Strabismus or heterotropia is a manifest deviation of one eye from its normal position which occurs despite both eyes being open and uncovered.
A majority of squint sufferers who have excellent cosmetic results from surgery and good visual acuity in each eye may still lack normal stereopsis (binocular depth perception). They develop distance judgement by monocular cues and these are usually superior to those available to applicants who have lost an eye. However, their fine distance judgement for near distances is inferior to those with normal binocular vision.
A latent squint is likely to become manifest under the influence of such factors as illness, fatigue, stress, drugs or alcohol. A well conducted cover test on each eye should unmask latent squint. The tests described below are designed to detect those who lack binocular vision.
Test at near (30cm) and at six metres. Use an accommodation fixation target at both distances. (N5 size print at near and 6/12 letter at distance). Ask the subject to look at the fixation target, cover one eye and observe the other eye for a refixation movement. Repeat for the other eye. Any refixation movement indicates heterophoria, possibly squint.
Test at near (30cm). Hold card still and ask subject to name any pictures seen. Pass is three pictures i.e. cat, star and car. There are two Lang stereo tests. Lang 1 tests to 550 degrees of arc disparity. Lang 2 tests to 200 seconds of arc disparity. Normal stereoscopic thresholds are around 10 seconds of arc, thus this test is quite crude.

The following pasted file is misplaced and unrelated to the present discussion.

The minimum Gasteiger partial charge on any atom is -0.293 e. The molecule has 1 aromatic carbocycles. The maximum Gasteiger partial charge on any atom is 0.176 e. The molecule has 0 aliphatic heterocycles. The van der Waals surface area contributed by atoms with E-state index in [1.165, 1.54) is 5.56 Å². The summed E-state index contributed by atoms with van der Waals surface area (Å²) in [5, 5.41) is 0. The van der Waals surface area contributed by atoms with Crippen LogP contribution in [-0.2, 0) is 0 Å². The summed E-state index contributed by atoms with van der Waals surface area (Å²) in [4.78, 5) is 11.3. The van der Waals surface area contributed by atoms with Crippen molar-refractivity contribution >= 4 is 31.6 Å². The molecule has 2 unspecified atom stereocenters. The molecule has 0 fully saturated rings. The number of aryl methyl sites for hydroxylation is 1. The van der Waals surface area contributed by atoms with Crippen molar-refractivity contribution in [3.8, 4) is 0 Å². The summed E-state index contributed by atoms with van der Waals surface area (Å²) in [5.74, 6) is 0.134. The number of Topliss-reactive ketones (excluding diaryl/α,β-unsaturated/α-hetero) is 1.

The subject wears red/green goggles. A pass is identifying four lights, one red, two green and one white. Test at six metres only. Those who fail can undergo further tests, for example six-metre Vectograph or Bagolini lens test to confirm if they truly lack binocular vision.
The test is also useful to determine if an applicant has alternating suppression. This is when the input from one eye is suppressed alternatively with the other eye. The suppression allows an individual to use both eye alternatively so that diplopia does not occur. Such cases are seen more favourably for certification.
A Class 2 applicant with strabismus may be assessed as having a condition that is not of aeromedical significance if:
If in any doubt the ME should consult the CAA Medical Unit